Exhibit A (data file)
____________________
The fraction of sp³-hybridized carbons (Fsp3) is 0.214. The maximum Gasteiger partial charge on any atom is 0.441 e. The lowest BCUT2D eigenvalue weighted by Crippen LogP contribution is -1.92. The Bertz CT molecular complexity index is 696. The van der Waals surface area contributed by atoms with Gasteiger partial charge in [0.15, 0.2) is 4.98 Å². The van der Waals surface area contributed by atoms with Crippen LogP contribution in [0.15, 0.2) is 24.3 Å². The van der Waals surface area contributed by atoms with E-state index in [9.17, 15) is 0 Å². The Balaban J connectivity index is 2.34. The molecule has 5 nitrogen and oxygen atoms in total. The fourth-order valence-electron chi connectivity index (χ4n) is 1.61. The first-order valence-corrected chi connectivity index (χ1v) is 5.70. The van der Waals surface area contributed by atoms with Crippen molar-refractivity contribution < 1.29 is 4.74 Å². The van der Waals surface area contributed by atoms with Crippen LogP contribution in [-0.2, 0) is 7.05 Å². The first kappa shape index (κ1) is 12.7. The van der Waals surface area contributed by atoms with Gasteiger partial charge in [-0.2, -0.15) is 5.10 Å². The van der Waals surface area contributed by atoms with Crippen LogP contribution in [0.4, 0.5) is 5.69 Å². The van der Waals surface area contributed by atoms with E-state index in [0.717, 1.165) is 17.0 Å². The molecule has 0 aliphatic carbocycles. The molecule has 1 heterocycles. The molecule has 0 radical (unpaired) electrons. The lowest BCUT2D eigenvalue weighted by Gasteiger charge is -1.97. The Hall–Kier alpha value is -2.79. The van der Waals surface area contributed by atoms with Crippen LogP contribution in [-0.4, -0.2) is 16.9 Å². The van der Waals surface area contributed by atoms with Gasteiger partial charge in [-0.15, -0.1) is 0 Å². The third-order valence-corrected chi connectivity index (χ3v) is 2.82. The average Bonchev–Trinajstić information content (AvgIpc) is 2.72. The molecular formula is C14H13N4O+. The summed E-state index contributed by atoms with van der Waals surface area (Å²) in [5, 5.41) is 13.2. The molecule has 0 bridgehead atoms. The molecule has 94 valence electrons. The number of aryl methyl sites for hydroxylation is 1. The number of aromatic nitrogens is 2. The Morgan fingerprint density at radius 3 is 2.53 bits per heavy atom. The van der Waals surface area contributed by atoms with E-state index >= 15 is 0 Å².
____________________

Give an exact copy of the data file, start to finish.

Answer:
The fraction of sp³-hybridized carbons (Fsp3) is 0.214. The maximum Gasteiger partial charge on any atom is 0.441 e. The lowest BCUT2D eigenvalue weighted by Crippen LogP contribution is -1.92. The Bertz CT molecular complexity index is 696. The van der Waals surface area contributed by atoms with Gasteiger partial charge in [0.15, 0.2) is 4.98 Å². The van der Waals surface area contributed by atoms with Crippen LogP contribution in [0.15, 0.2) is 24.3 Å². The van der Waals surface area contributed by atoms with E-state index in [9.17, 15) is 0 Å². The Balaban J connectivity index is 2.34. The molecule has 5 nitrogen and oxygen atoms in total. The fourth-order valence-electron chi connectivity index (χ4n) is 1.61. The first-order valence-corrected chi connectivity index (χ1v) is 5.70. The van der Waals surface area contributed by atoms with Crippen molar-refractivity contribution < 1.29 is 4.74 Å². The van der Waals surface area contributed by atoms with Crippen LogP contribution in [-0.2, 0) is 7.05 Å². The first kappa shape index (κ1) is 12.7. The van der Waals surface area contributed by atoms with Gasteiger partial charge in [-0.2, -0.15) is 5.10 Å². The van der Waals surface area contributed by atoms with Crippen LogP contribution in [0.4, 0.5) is 5.69 Å². The van der Waals surface area contributed by atoms with E-state index in [0.717, 1.165) is 17.0 Å². The molecule has 0 aliphatic carbocycles. The molecule has 1 heterocycles. The molecule has 0 radical (unpaired) electrons. The lowest BCUT2D eigenvalue weighted by Gasteiger charge is -1.97. The Hall–Kier alpha value is -2.79. The van der Waals surface area contributed by atoms with Crippen LogP contribution in [-0.4, -0.2) is 16.9 Å². The van der Waals surface area contributed by atoms with Gasteiger partial charge in [-0.15, -0.1) is 0 Å². The third-order valence-corrected chi connectivity index (χ3v) is 2.82. The average Bonchev–Trinajstić information content (AvgIpc) is 2.72. The molecular formula is C14H13N4O+. The summed E-state index contributed by atoms with van der Waals surface area (Å²) in [5, 5.41) is 13.2. The molecule has 0 bridgehead atoms. The molecule has 94 valence electrons. The number of aryl methyl sites for hydroxylation is 1. The number of aromatic nitrogens is 2. The Morgan fingerprint density at radius 3 is 2.53 bits per heavy atom. The van der Waals surface area contributed by atoms with E-state index >= 15 is 0 Å².